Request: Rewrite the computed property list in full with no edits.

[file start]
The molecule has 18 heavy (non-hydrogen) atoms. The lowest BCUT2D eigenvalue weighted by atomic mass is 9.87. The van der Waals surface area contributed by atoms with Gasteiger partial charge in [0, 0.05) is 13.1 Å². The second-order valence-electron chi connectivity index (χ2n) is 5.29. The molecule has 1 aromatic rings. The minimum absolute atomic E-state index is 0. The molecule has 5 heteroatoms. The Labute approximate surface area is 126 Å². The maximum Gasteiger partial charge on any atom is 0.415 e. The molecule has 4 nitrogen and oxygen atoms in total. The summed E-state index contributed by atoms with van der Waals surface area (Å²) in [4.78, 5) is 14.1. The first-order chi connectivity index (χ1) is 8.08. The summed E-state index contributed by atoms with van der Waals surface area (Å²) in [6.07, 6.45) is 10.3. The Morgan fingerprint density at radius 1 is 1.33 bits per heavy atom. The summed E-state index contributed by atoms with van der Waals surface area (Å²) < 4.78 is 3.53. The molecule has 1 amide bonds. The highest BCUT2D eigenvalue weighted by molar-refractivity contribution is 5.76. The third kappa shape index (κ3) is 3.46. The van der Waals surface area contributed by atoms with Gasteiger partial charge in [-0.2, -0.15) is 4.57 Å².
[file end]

The molecule has 18 heavy (non-hydrogen) atoms. The lowest BCUT2D eigenvalue weighted by atomic mass is 9.87. The van der Waals surface area contributed by atoms with Gasteiger partial charge in [0, 0.05) is 13.1 Å². The second-order valence-electron chi connectivity index (χ2n) is 5.29. The molecule has 1 aromatic rings. The minimum absolute atomic E-state index is 0. The molecule has 5 heteroatoms. The Labute approximate surface area is 126 Å². The maximum Gasteiger partial charge on any atom is 0.415 e. The molecule has 4 nitrogen and oxygen atoms in total. The summed E-state index contributed by atoms with van der Waals surface area (Å²) in [4.78, 5) is 14.1. The first-order chi connectivity index (χ1) is 8.08. The summed E-state index contributed by atoms with van der Waals surface area (Å²) in [6.07, 6.45) is 10.3. The Morgan fingerprint density at radius 1 is 1.33 bits per heavy atom. The summed E-state index contributed by atoms with van der Waals surface area (Å²) < 4.78 is 3.53. The molecule has 1 amide bonds. The highest BCUT2D eigenvalue weighted by molar-refractivity contribution is 5.76. The third kappa shape index (κ3) is 3.46. The van der Waals surface area contributed by atoms with Gasteiger partial charge in [-0.2, -0.15) is 4.57 Å².